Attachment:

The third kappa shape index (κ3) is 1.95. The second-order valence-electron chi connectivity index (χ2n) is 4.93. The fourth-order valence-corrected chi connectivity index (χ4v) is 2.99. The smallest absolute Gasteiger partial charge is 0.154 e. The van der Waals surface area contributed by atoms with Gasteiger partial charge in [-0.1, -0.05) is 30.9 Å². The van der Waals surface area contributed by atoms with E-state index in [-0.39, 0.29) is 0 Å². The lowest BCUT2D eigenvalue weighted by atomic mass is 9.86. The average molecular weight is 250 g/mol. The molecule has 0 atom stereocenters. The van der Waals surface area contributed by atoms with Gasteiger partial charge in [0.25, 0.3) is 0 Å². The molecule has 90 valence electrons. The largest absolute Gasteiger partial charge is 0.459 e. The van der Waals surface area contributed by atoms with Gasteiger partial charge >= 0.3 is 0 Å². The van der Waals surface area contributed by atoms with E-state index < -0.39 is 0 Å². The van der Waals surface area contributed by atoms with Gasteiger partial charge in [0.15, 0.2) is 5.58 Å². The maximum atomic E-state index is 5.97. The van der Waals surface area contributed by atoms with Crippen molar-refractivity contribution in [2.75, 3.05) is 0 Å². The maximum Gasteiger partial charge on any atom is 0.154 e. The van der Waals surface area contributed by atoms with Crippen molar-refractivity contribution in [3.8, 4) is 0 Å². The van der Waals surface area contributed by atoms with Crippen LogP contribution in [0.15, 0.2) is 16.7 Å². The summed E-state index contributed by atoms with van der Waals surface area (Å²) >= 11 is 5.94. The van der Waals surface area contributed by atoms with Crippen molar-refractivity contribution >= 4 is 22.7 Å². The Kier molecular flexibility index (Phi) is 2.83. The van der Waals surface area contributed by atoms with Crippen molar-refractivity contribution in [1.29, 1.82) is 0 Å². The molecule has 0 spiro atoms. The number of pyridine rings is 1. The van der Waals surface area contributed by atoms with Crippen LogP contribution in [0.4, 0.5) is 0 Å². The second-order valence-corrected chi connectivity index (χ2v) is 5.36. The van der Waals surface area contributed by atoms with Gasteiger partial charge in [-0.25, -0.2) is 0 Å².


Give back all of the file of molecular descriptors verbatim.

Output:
The third kappa shape index (κ3) is 1.95. The second-order valence-electron chi connectivity index (χ2n) is 4.93. The fourth-order valence-corrected chi connectivity index (χ4v) is 2.99. The smallest absolute Gasteiger partial charge is 0.154 e. The van der Waals surface area contributed by atoms with Gasteiger partial charge in [-0.1, -0.05) is 30.9 Å². The van der Waals surface area contributed by atoms with E-state index in [-0.39, 0.29) is 0 Å². The lowest BCUT2D eigenvalue weighted by atomic mass is 9.86. The average molecular weight is 250 g/mol. The molecule has 0 atom stereocenters. The van der Waals surface area contributed by atoms with Gasteiger partial charge in [0.25, 0.3) is 0 Å². The molecule has 90 valence electrons. The largest absolute Gasteiger partial charge is 0.459 e. The van der Waals surface area contributed by atoms with Gasteiger partial charge >= 0.3 is 0 Å². The van der Waals surface area contributed by atoms with E-state index < -0.39 is 0 Å². The van der Waals surface area contributed by atoms with Gasteiger partial charge in [0.15, 0.2) is 5.58 Å². The maximum atomic E-state index is 5.97. The van der Waals surface area contributed by atoms with Crippen molar-refractivity contribution in [2.75, 3.05) is 0 Å². The maximum Gasteiger partial charge on any atom is 0.154 e. The van der Waals surface area contributed by atoms with Crippen molar-refractivity contribution in [3.8, 4) is 0 Å². The van der Waals surface area contributed by atoms with Crippen LogP contribution in [0.15, 0.2) is 16.7 Å². The summed E-state index contributed by atoms with van der Waals surface area (Å²) >= 11 is 5.94. The van der Waals surface area contributed by atoms with Crippen molar-refractivity contribution >= 4 is 22.7 Å². The Kier molecular flexibility index (Phi) is 2.83. The van der Waals surface area contributed by atoms with Crippen molar-refractivity contribution in [1.29, 1.82) is 0 Å². The molecule has 0 spiro atoms. The number of pyridine rings is 1. The van der Waals surface area contributed by atoms with Crippen LogP contribution in [0.4, 0.5) is 0 Å². The second-order valence-corrected chi connectivity index (χ2v) is 5.36. The van der Waals surface area contributed by atoms with Gasteiger partial charge in [-0.25, -0.2) is 0 Å².